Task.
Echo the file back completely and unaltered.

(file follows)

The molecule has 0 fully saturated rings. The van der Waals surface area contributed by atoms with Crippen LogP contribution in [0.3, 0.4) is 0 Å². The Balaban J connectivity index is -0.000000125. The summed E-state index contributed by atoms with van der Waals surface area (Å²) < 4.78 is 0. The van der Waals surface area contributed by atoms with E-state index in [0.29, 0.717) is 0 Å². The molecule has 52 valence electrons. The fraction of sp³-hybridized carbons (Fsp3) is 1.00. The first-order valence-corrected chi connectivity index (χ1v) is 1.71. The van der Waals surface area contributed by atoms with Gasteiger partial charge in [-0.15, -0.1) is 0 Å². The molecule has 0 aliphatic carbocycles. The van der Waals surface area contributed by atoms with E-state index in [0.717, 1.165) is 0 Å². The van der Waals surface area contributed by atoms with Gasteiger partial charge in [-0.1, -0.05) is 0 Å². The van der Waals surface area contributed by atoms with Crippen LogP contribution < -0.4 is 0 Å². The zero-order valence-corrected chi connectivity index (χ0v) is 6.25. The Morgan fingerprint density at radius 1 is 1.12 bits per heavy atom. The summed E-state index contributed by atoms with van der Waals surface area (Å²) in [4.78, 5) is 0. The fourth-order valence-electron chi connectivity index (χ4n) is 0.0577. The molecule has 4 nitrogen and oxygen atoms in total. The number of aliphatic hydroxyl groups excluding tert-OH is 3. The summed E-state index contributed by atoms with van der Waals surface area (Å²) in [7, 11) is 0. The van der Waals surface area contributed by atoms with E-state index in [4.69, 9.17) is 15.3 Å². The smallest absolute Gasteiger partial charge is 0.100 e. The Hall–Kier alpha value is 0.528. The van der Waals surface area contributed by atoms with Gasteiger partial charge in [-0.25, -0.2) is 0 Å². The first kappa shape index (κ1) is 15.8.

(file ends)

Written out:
The molecule has 0 fully saturated rings. The van der Waals surface area contributed by atoms with Crippen LogP contribution in [0.3, 0.4) is 0 Å². The Balaban J connectivity index is -0.000000125. The summed E-state index contributed by atoms with van der Waals surface area (Å²) < 4.78 is 0. The van der Waals surface area contributed by atoms with E-state index in [0.29, 0.717) is 0 Å². The molecule has 52 valence electrons. The fraction of sp³-hybridized carbons (Fsp3) is 1.00. The first-order valence-corrected chi connectivity index (χ1v) is 1.71. The van der Waals surface area contributed by atoms with Gasteiger partial charge in [-0.15, -0.1) is 0 Å². The molecule has 0 aliphatic carbocycles. The van der Waals surface area contributed by atoms with E-state index in [0.717, 1.165) is 0 Å². The van der Waals surface area contributed by atoms with Gasteiger partial charge in [-0.1, -0.05) is 0 Å². The van der Waals surface area contributed by atoms with Crippen LogP contribution < -0.4 is 0 Å². The zero-order valence-corrected chi connectivity index (χ0v) is 6.25. The Morgan fingerprint density at radius 1 is 1.12 bits per heavy atom. The summed E-state index contributed by atoms with van der Waals surface area (Å²) in [4.78, 5) is 0. The fourth-order valence-electron chi connectivity index (χ4n) is 0.0577. The molecule has 4 nitrogen and oxygen atoms in total. The number of aliphatic hydroxyl groups excluding tert-OH is 3. The summed E-state index contributed by atoms with van der Waals surface area (Å²) in [7, 11) is 0. The van der Waals surface area contributed by atoms with E-state index in [4.69, 9.17) is 15.3 Å². The smallest absolute Gasteiger partial charge is 0.100 e. The Hall–Kier alpha value is 0.528. The van der Waals surface area contributed by atoms with Gasteiger partial charge in [-0.25, -0.2) is 0 Å². The first kappa shape index (κ1) is 15.8.